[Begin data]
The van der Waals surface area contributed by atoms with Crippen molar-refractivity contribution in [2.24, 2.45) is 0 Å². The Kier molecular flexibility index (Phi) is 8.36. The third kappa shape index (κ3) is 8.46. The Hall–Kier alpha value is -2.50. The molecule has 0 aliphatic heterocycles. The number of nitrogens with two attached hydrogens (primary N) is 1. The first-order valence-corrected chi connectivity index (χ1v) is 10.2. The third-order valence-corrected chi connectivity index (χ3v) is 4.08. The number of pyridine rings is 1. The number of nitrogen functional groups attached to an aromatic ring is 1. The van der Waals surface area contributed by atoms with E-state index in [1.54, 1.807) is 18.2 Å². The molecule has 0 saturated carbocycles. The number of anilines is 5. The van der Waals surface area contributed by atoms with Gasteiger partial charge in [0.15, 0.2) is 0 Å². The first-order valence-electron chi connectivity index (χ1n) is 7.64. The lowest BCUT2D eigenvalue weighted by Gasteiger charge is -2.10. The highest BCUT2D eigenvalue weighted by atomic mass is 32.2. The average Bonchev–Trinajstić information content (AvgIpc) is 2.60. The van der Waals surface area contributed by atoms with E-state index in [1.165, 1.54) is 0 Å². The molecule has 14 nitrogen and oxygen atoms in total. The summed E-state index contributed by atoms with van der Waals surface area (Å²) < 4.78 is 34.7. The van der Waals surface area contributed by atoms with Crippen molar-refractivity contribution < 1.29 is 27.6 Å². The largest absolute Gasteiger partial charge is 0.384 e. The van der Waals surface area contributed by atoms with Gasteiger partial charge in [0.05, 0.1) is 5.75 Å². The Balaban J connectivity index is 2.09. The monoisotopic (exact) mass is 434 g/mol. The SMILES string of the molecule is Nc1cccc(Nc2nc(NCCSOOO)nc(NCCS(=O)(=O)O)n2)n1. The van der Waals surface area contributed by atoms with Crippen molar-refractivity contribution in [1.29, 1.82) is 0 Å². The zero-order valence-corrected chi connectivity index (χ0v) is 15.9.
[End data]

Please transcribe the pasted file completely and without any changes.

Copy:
The van der Waals surface area contributed by atoms with Crippen molar-refractivity contribution in [2.24, 2.45) is 0 Å². The Kier molecular flexibility index (Phi) is 8.36. The third kappa shape index (κ3) is 8.46. The Hall–Kier alpha value is -2.50. The molecule has 0 aliphatic heterocycles. The number of nitrogens with two attached hydrogens (primary N) is 1. The first-order valence-corrected chi connectivity index (χ1v) is 10.2. The third-order valence-corrected chi connectivity index (χ3v) is 4.08. The number of pyridine rings is 1. The number of nitrogen functional groups attached to an aromatic ring is 1. The van der Waals surface area contributed by atoms with E-state index in [1.54, 1.807) is 18.2 Å². The molecule has 0 saturated carbocycles. The number of anilines is 5. The van der Waals surface area contributed by atoms with Gasteiger partial charge in [0.15, 0.2) is 0 Å². The first-order valence-electron chi connectivity index (χ1n) is 7.64. The lowest BCUT2D eigenvalue weighted by Gasteiger charge is -2.10. The highest BCUT2D eigenvalue weighted by atomic mass is 32.2. The average Bonchev–Trinajstić information content (AvgIpc) is 2.60. The van der Waals surface area contributed by atoms with E-state index in [1.165, 1.54) is 0 Å². The molecule has 14 nitrogen and oxygen atoms in total. The summed E-state index contributed by atoms with van der Waals surface area (Å²) < 4.78 is 34.7. The van der Waals surface area contributed by atoms with Crippen molar-refractivity contribution < 1.29 is 27.6 Å². The largest absolute Gasteiger partial charge is 0.384 e. The van der Waals surface area contributed by atoms with Gasteiger partial charge in [0.05, 0.1) is 5.75 Å². The Balaban J connectivity index is 2.09. The monoisotopic (exact) mass is 434 g/mol. The SMILES string of the molecule is Nc1cccc(Nc2nc(NCCSOOO)nc(NCCS(=O)(=O)O)n2)n1. The van der Waals surface area contributed by atoms with Crippen molar-refractivity contribution in [1.29, 1.82) is 0 Å². The zero-order valence-corrected chi connectivity index (χ0v) is 15.9.